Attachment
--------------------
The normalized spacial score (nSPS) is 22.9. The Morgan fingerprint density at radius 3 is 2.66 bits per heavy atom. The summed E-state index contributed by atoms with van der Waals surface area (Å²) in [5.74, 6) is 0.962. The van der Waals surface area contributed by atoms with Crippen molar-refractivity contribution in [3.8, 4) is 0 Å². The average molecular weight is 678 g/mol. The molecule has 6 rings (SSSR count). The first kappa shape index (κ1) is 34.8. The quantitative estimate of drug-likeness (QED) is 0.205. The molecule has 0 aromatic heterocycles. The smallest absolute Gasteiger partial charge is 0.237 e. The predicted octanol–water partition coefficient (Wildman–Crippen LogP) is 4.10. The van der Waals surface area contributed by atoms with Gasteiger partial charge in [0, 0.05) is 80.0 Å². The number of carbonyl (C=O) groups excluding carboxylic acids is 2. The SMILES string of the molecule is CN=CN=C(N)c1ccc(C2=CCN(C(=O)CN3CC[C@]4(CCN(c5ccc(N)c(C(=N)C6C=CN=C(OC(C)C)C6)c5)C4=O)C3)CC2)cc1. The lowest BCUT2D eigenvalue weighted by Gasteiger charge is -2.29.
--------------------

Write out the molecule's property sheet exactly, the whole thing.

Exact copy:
The normalized spacial score (nSPS) is 22.9. The Morgan fingerprint density at radius 3 is 2.66 bits per heavy atom. The summed E-state index contributed by atoms with van der Waals surface area (Å²) in [5.74, 6) is 0.962. The van der Waals surface area contributed by atoms with Crippen molar-refractivity contribution in [3.8, 4) is 0 Å². The average molecular weight is 678 g/mol. The molecule has 6 rings (SSSR count). The first kappa shape index (κ1) is 34.8. The quantitative estimate of drug-likeness (QED) is 0.205. The molecule has 0 aromatic heterocycles. The smallest absolute Gasteiger partial charge is 0.237 e. The predicted octanol–water partition coefficient (Wildman–Crippen LogP) is 4.10. The van der Waals surface area contributed by atoms with Gasteiger partial charge in [0, 0.05) is 80.0 Å². The number of carbonyl (C=O) groups excluding carboxylic acids is 2. The SMILES string of the molecule is CN=CN=C(N)c1ccc(C2=CCN(C(=O)CN3CC[C@]4(CCN(c5ccc(N)c(C(=N)C6C=CN=C(OC(C)C)C6)c5)C4=O)C3)CC2)cc1. The lowest BCUT2D eigenvalue weighted by Gasteiger charge is -2.29.